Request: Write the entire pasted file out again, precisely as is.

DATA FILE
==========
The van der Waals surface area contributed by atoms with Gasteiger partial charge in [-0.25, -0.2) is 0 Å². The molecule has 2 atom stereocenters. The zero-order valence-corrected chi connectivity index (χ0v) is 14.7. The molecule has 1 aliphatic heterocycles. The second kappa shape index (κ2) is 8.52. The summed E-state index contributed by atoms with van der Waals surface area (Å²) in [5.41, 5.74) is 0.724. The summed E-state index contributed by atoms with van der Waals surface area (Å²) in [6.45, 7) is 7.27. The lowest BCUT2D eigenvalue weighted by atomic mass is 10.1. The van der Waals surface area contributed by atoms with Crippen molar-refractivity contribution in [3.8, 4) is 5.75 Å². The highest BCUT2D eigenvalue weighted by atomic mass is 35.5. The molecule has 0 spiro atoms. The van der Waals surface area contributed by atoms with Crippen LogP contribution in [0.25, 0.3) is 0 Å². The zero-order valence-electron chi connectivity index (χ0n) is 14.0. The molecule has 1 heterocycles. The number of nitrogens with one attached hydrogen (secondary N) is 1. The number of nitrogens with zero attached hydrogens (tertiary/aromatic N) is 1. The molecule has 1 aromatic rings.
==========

The van der Waals surface area contributed by atoms with Gasteiger partial charge in [-0.25, -0.2) is 0 Å². The molecule has 2 atom stereocenters. The zero-order valence-corrected chi connectivity index (χ0v) is 14.7. The molecule has 1 aliphatic heterocycles. The second kappa shape index (κ2) is 8.52. The summed E-state index contributed by atoms with van der Waals surface area (Å²) in [5.41, 5.74) is 0.724. The summed E-state index contributed by atoms with van der Waals surface area (Å²) in [6.45, 7) is 7.27. The lowest BCUT2D eigenvalue weighted by atomic mass is 10.1. The van der Waals surface area contributed by atoms with Crippen molar-refractivity contribution in [3.8, 4) is 5.75 Å². The highest BCUT2D eigenvalue weighted by atomic mass is 35.5. The molecule has 0 spiro atoms. The van der Waals surface area contributed by atoms with Crippen LogP contribution in [0.25, 0.3) is 0 Å². The zero-order valence-electron chi connectivity index (χ0n) is 14.0. The molecule has 1 heterocycles. The number of nitrogens with one attached hydrogen (secondary N) is 1. The number of nitrogens with zero attached hydrogens (tertiary/aromatic N) is 1. The molecule has 1 aromatic rings.